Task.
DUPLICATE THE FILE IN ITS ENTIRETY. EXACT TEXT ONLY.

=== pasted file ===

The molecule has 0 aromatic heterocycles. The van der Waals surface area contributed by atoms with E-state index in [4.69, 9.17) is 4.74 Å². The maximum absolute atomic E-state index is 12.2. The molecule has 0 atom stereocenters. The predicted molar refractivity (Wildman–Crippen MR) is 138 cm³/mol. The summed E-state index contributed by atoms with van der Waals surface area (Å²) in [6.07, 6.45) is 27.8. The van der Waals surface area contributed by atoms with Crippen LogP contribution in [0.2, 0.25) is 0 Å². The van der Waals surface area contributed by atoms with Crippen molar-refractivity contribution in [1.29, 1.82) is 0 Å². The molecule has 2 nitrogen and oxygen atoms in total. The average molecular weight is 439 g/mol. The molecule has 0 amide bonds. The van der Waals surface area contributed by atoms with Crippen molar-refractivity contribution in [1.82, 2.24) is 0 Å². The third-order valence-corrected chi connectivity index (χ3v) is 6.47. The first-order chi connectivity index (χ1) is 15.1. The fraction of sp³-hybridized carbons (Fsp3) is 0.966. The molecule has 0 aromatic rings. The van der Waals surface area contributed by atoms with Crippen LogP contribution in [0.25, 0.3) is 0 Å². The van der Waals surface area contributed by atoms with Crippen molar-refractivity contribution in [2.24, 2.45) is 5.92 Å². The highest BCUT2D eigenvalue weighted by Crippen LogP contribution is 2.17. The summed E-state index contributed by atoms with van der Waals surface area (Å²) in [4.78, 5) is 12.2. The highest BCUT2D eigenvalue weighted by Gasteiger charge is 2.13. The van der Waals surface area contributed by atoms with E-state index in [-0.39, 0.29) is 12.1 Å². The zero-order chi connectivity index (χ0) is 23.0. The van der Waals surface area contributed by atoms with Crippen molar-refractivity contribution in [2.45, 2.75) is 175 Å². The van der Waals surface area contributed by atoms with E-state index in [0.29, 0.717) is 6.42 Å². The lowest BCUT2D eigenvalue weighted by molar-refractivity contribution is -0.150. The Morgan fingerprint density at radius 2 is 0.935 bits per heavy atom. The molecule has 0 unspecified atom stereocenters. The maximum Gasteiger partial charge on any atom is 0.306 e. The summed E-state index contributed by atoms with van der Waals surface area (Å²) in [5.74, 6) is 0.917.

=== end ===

The molecule has 0 aromatic heterocycles. The van der Waals surface area contributed by atoms with E-state index in [4.69, 9.17) is 4.74 Å². The maximum absolute atomic E-state index is 12.2. The molecule has 0 atom stereocenters. The predicted molar refractivity (Wildman–Crippen MR) is 138 cm³/mol. The summed E-state index contributed by atoms with van der Waals surface area (Å²) in [6.07, 6.45) is 27.8. The van der Waals surface area contributed by atoms with Crippen LogP contribution in [0.2, 0.25) is 0 Å². The van der Waals surface area contributed by atoms with Crippen molar-refractivity contribution in [1.29, 1.82) is 0 Å². The molecule has 2 nitrogen and oxygen atoms in total. The average molecular weight is 439 g/mol. The molecule has 0 amide bonds. The van der Waals surface area contributed by atoms with Crippen molar-refractivity contribution in [1.82, 2.24) is 0 Å². The third-order valence-corrected chi connectivity index (χ3v) is 6.47. The first-order chi connectivity index (χ1) is 15.1. The fraction of sp³-hybridized carbons (Fsp3) is 0.966. The molecule has 0 aromatic rings. The van der Waals surface area contributed by atoms with Crippen LogP contribution in [0.25, 0.3) is 0 Å². The van der Waals surface area contributed by atoms with Crippen molar-refractivity contribution in [2.24, 2.45) is 5.92 Å². The highest BCUT2D eigenvalue weighted by Crippen LogP contribution is 2.17. The summed E-state index contributed by atoms with van der Waals surface area (Å²) in [4.78, 5) is 12.2. The highest BCUT2D eigenvalue weighted by Gasteiger charge is 2.13. The van der Waals surface area contributed by atoms with E-state index in [-0.39, 0.29) is 12.1 Å². The zero-order chi connectivity index (χ0) is 23.0. The van der Waals surface area contributed by atoms with Crippen molar-refractivity contribution in [2.45, 2.75) is 175 Å². The van der Waals surface area contributed by atoms with E-state index in [0.29, 0.717) is 6.42 Å². The lowest BCUT2D eigenvalue weighted by molar-refractivity contribution is -0.150. The Morgan fingerprint density at radius 2 is 0.935 bits per heavy atom. The molecule has 0 unspecified atom stereocenters. The maximum Gasteiger partial charge on any atom is 0.306 e. The summed E-state index contributed by atoms with van der Waals surface area (Å²) in [5.74, 6) is 0.917.